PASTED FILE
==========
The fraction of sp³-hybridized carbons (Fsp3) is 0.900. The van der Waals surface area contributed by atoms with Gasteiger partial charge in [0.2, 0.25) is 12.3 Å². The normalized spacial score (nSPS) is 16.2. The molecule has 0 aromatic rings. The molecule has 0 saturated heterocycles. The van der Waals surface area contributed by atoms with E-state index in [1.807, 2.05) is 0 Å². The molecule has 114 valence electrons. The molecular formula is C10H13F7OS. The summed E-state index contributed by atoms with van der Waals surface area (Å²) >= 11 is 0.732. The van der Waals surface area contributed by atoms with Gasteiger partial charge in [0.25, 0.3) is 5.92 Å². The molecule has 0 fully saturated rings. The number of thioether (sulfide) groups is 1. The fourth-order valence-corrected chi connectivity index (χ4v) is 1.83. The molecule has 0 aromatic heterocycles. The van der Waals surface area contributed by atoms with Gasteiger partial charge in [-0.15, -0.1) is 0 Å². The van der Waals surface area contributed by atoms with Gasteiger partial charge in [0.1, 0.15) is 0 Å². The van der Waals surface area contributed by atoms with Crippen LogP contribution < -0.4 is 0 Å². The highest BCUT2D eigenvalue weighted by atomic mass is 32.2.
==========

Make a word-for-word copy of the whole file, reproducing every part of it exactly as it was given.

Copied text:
The fraction of sp³-hybridized carbons (Fsp3) is 0.900. The van der Waals surface area contributed by atoms with Gasteiger partial charge in [0.2, 0.25) is 12.3 Å². The normalized spacial score (nSPS) is 16.2. The molecule has 0 aromatic rings. The molecule has 0 saturated heterocycles. The van der Waals surface area contributed by atoms with E-state index in [1.807, 2.05) is 0 Å². The molecule has 114 valence electrons. The molecular formula is C10H13F7OS. The summed E-state index contributed by atoms with van der Waals surface area (Å²) >= 11 is 0.732. The van der Waals surface area contributed by atoms with Gasteiger partial charge in [0.25, 0.3) is 5.92 Å². The molecule has 0 fully saturated rings. The number of thioether (sulfide) groups is 1. The fourth-order valence-corrected chi connectivity index (χ4v) is 1.83. The molecule has 0 aromatic heterocycles. The van der Waals surface area contributed by atoms with Gasteiger partial charge in [-0.15, -0.1) is 0 Å². The van der Waals surface area contributed by atoms with Gasteiger partial charge in [0.1, 0.15) is 0 Å². The van der Waals surface area contributed by atoms with Crippen LogP contribution < -0.4 is 0 Å². The highest BCUT2D eigenvalue weighted by atomic mass is 32.2.